I’ve made a to-do list. To give me strength to get through the next fortnight. Continue reading
Last week, Annabel Smith tweeted a link to a fantastic article, The Literary United States: A Map of the Best Book for Every State. It got me thinking about an Australian equivalent.
Strictly speaking, an Australian literary map isn’t quite as crowded (not as many states in comparison to the US). It would be nice to do an Australian one that reflected cities and regional areas but that’s a big project (and for that matter, actually put it on a map…). For the time being, here are my favourite books set in different states.
A couple of years ago I made a resolution to occasionally buy books that I knew nothing about. I know, I shouldn’t strain myself, right? Anyway, the point was to seek out books that I hadn’t read reviews of; by an author that was new to me; and that didn’t have any ‘hype’. If you hang around book blogs, it’s harder than it sounds (but it’s okay, I’m coping). This is how I came across The Miniaturist by Jessie Burton.
The testimonials by S. J. Watson, Hannah Kent and Deborah Moggach (who wrote the very interesting book, Tulip Fever) on the cover of the The Miniaturist were enough to prompt me to pick it up – such an odd mix of authors singing its praises.
The story is set in Amsterdam, in 1686. The city is ruled by the sea and Calvinist burgomasters (both grim and ever-threatening), and its people shun ostentatious displays – meals of cold herrings and bread while their sugar is eaten in secret; plain woolen clothes lined with the finest furs and silks.
“Founded on risk, Amsterdam now craves certainty, a neat passage through life, guarding the comfort of its money with dull obedience.” Continue reading
Not so many Bookish Thoughts (hosted by Christine) this week, just things I’m loving (because I’m hating exam pressure).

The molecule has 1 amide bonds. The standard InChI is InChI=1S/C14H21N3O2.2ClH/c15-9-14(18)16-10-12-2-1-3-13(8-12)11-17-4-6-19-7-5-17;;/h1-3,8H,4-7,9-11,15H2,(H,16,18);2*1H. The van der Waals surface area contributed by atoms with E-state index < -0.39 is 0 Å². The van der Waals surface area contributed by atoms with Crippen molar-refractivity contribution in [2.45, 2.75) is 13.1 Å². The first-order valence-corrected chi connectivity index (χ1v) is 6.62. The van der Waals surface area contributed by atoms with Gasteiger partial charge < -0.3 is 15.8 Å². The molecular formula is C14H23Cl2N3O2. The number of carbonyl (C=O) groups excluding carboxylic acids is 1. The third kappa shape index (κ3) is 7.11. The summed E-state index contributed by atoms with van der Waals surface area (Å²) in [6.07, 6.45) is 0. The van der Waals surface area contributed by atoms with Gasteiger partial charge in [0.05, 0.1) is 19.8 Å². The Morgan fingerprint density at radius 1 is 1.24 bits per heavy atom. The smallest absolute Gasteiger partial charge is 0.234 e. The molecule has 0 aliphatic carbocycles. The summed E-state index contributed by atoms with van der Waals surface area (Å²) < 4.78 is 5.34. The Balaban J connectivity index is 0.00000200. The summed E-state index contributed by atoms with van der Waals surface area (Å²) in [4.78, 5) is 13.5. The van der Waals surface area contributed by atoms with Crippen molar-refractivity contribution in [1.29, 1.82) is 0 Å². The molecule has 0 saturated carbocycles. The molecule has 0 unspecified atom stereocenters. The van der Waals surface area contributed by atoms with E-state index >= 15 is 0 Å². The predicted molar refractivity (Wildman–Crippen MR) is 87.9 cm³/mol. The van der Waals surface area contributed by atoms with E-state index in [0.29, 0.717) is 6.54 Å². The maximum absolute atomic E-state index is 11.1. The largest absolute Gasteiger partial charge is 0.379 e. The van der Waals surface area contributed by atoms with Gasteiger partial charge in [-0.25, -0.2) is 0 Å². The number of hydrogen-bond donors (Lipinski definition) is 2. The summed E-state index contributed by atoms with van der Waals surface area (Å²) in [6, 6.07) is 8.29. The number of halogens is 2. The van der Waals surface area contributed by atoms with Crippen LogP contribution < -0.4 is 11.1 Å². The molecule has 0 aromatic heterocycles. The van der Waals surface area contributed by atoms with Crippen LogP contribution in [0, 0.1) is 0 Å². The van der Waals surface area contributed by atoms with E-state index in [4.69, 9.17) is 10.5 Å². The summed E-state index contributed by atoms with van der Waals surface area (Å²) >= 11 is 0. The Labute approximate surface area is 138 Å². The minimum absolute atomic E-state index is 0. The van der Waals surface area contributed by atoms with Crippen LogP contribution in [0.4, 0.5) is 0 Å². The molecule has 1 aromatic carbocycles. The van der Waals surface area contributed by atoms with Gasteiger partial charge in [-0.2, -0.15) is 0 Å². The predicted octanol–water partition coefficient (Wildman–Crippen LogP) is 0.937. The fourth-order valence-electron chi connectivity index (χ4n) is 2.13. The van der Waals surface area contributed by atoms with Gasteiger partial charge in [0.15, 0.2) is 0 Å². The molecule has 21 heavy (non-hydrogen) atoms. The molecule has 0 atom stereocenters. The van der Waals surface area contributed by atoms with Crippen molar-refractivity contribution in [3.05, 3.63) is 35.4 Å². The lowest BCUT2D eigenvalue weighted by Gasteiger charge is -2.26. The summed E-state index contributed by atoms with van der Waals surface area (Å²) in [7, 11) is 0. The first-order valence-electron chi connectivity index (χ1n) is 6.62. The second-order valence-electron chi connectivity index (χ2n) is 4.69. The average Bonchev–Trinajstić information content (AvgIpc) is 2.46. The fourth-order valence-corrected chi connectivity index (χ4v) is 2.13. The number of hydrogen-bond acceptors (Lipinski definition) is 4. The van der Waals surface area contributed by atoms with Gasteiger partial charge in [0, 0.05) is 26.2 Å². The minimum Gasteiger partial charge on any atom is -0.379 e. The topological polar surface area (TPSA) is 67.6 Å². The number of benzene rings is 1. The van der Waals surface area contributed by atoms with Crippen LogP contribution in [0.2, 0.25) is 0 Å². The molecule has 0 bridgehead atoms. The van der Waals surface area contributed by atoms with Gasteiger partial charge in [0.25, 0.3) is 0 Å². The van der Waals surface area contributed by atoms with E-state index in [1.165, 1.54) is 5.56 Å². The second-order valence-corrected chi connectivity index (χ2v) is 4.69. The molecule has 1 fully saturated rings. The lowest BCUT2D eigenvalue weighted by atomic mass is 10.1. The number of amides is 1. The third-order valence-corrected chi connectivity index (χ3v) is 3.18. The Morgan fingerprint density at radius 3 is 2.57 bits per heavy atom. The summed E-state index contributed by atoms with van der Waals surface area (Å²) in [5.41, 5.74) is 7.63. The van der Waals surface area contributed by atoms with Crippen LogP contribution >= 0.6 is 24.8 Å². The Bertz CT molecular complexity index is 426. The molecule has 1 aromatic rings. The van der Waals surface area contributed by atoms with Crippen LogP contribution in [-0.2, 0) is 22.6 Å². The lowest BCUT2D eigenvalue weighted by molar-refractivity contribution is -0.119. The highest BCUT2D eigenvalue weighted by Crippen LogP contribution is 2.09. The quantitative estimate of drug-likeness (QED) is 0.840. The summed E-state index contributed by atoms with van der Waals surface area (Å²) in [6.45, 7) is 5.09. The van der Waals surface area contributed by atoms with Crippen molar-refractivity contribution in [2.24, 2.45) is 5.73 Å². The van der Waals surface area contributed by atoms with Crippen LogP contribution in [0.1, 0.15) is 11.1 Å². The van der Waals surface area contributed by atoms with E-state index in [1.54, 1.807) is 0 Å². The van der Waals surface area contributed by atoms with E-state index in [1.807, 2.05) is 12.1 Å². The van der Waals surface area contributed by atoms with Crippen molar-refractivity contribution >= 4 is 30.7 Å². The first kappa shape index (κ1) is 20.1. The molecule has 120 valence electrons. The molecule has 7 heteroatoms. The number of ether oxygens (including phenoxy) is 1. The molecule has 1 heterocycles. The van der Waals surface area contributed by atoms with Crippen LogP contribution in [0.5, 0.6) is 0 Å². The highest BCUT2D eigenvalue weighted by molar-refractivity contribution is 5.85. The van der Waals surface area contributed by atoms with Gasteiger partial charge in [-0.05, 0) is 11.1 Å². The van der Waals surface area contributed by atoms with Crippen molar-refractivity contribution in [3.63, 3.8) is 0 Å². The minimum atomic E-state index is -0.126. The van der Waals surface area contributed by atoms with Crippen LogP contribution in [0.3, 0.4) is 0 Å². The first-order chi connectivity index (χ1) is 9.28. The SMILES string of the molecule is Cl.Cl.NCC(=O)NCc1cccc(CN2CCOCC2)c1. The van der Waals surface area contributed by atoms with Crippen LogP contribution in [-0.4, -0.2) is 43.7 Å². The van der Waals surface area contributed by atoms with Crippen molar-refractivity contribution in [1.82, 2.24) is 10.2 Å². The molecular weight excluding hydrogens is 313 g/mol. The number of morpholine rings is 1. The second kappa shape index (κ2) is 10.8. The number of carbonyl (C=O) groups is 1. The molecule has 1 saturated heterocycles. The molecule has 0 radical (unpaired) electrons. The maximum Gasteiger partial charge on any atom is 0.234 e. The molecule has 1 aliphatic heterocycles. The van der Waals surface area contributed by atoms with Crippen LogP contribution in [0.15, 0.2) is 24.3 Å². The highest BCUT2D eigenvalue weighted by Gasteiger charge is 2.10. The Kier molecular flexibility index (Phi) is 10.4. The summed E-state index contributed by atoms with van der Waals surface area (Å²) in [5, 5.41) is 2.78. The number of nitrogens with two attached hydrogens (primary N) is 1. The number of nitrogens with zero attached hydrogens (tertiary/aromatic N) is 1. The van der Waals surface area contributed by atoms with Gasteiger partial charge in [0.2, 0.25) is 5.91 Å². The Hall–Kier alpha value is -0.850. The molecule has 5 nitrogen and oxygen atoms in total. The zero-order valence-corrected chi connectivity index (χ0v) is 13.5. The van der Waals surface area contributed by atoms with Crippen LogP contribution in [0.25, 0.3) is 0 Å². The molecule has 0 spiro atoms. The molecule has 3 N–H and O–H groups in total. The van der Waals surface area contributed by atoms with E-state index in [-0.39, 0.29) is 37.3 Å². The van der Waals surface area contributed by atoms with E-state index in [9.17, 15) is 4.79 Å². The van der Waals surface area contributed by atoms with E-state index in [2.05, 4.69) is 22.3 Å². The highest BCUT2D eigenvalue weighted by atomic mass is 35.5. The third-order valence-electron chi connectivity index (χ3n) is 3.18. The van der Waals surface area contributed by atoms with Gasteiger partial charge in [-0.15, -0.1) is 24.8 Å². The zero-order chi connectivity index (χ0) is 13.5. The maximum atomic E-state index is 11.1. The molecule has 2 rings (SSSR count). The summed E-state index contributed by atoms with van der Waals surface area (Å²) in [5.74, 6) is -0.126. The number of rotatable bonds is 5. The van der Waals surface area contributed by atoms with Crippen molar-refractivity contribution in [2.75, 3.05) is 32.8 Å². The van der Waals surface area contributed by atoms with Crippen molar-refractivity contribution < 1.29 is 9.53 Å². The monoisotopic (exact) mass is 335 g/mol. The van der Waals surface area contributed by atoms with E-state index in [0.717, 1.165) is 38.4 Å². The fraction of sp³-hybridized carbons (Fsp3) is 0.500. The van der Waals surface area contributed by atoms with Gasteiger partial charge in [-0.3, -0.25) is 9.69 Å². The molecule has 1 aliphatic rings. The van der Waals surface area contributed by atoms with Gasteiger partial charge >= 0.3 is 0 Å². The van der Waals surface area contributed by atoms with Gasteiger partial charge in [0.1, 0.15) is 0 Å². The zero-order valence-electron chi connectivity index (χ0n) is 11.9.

I read lots on a recent holiday… It already seems a distant memory. I won’t get the chance to go the full burrito on reviews, so instead, some quick thoughts on two books – Continue reading
I’ve sat on lots of committees. Lots. I’ve seen behaviour (from adults) on committees that is quite astounding. I’ve often come home from committee meetings muttering “I could fill a book with this crap…”. And although I’m having a ‘committee-free year’, I know there will be more committees in my future because as much as they sometimes make me want to bang heads together or wish that I was spending my Monday nights at home on the couch watching Made in Chelsea, I keep going back for more (in the name of getting shit done). I suspect that Julie Schumacher, author of Dear Committee Members, is also a committee-lover. Or maybe an academic-bureaucracy lover. Or maybe both*. Continue reading
- For the final breakfast scene. How does Yates capture that devastating, strained tension so perfectly with words?
- For the important insight into the thoughts of some critical characters (notably Shep Campbell and Howard Givings)
- The deceptions… Ask yourself, are you immune?
But the film puts up a jolly good fight.